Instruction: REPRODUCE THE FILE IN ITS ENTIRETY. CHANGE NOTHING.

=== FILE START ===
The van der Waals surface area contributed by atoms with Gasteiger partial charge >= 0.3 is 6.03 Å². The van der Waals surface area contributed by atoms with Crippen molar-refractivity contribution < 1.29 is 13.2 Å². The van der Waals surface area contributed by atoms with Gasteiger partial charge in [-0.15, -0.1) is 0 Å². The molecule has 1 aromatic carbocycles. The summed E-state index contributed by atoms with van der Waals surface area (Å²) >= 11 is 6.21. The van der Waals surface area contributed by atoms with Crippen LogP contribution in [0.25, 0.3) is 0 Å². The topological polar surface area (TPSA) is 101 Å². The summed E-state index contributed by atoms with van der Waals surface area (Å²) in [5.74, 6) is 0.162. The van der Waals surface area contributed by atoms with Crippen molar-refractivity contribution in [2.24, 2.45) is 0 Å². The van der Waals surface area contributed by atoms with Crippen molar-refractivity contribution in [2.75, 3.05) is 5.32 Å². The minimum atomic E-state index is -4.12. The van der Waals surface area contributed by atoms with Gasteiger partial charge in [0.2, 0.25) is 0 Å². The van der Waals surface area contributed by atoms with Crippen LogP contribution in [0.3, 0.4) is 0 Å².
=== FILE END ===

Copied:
The van der Waals surface area contributed by atoms with Gasteiger partial charge >= 0.3 is 6.03 Å². The van der Waals surface area contributed by atoms with Crippen molar-refractivity contribution < 1.29 is 13.2 Å². The van der Waals surface area contributed by atoms with Gasteiger partial charge in [-0.15, -0.1) is 0 Å². The molecule has 1 aromatic carbocycles. The summed E-state index contributed by atoms with van der Waals surface area (Å²) >= 11 is 6.21. The van der Waals surface area contributed by atoms with Crippen LogP contribution in [0.25, 0.3) is 0 Å². The topological polar surface area (TPSA) is 101 Å². The summed E-state index contributed by atoms with van der Waals surface area (Å²) in [5.74, 6) is 0.162. The van der Waals surface area contributed by atoms with Crippen molar-refractivity contribution in [2.24, 2.45) is 0 Å². The van der Waals surface area contributed by atoms with Crippen molar-refractivity contribution in [2.75, 3.05) is 5.32 Å². The minimum atomic E-state index is -4.12. The van der Waals surface area contributed by atoms with Gasteiger partial charge in [0.2, 0.25) is 0 Å². The van der Waals surface area contributed by atoms with Crippen LogP contribution in [0.3, 0.4) is 0 Å².